As research continues to develop, we encourage women considering a subsequent pregnancy within 18 months of delivering to consult with their physician. Ensuring that you are healthy and prepared to carry a second, third, or fourth baby to term will have positive long-term effects on both mom and child.

In Vitro Fertilization (IVF):

IVF is one of the greatest inventions of modern time, allowing women who otherwise would not have been able to get pregnant the opportunity to carry their own child. Unfortunately, research is starting to show that this practice can put a woman at risk of delivering prematurely. In fact, when compared with a naturally conceived baby, IVF singletons have been found to be twice as likely to be born premature, and twins conceived via IVF are 23% more likely to be born early than twins conceived naturally.

Some researchers attribute the association between IVF and preterm birth to hormonal factors. Women are often given a large dose of hormones to increase the number of eggs they will release, and some scientists believe that these hormones affect the way that the embryo implants in the uterine wall. Others who have looked at the relationship believe that women who tend to seek out IVF services often have underlying risk factors (advanced maternal age, overweight, underlying mental health issues) that cause them to deliver prematurely more often than their natural pregnancy counterparts.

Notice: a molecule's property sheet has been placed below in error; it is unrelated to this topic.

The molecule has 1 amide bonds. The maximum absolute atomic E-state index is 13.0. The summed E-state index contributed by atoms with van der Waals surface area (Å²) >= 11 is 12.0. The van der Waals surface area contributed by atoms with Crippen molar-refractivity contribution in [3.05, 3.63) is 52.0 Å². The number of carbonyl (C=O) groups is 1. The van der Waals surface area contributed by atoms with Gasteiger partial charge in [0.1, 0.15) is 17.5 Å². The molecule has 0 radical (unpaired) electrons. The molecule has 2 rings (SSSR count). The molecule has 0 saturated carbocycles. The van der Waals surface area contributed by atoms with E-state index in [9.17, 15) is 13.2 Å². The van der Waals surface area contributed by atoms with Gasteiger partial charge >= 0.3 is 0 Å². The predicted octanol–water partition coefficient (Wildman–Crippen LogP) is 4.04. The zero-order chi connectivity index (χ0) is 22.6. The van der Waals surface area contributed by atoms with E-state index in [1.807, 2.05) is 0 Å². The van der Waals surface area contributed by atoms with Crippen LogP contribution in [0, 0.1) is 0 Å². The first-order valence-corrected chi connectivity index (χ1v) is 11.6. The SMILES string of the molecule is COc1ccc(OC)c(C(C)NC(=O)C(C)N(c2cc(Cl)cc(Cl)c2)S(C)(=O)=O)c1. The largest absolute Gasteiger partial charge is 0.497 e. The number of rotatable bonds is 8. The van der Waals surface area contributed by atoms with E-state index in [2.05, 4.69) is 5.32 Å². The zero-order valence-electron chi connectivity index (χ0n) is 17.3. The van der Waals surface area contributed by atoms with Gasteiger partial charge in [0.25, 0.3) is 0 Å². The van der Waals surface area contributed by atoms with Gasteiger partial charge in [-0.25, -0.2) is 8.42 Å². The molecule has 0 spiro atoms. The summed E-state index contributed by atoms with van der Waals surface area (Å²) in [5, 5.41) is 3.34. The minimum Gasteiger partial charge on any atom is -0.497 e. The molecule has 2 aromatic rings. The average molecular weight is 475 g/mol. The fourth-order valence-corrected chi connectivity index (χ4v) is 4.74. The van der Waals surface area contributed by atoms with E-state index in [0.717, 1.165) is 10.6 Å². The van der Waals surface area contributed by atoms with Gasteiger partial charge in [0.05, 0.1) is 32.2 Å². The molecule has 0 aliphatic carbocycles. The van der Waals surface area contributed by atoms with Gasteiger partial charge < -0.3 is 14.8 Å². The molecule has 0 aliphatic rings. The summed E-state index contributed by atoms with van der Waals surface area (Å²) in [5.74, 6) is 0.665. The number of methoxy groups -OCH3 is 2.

In order to decrease your risk of delivering prematurely when undergoing IVF, you should strive to be as physically and mentally healthy as possible before starting the procedure. Women and their partners should also consider working with trusted fertility Doctors that promote single embryo transfers, a technique that decrease the chance of unplanned multiples.

Maternal Age:

Women who are younger than 17 or older than 35 at the time of delivery, are more likely to have a premature baby. These individuals are often classified as “high-risk” and will likely be monitored more closely by their physician throughout their pregnancy. When planning a pregnancy, women should always take into consideration their age, and the potential health complications that may arise as a result of getting pregnant on the early or later end of the reproductive age spectrum.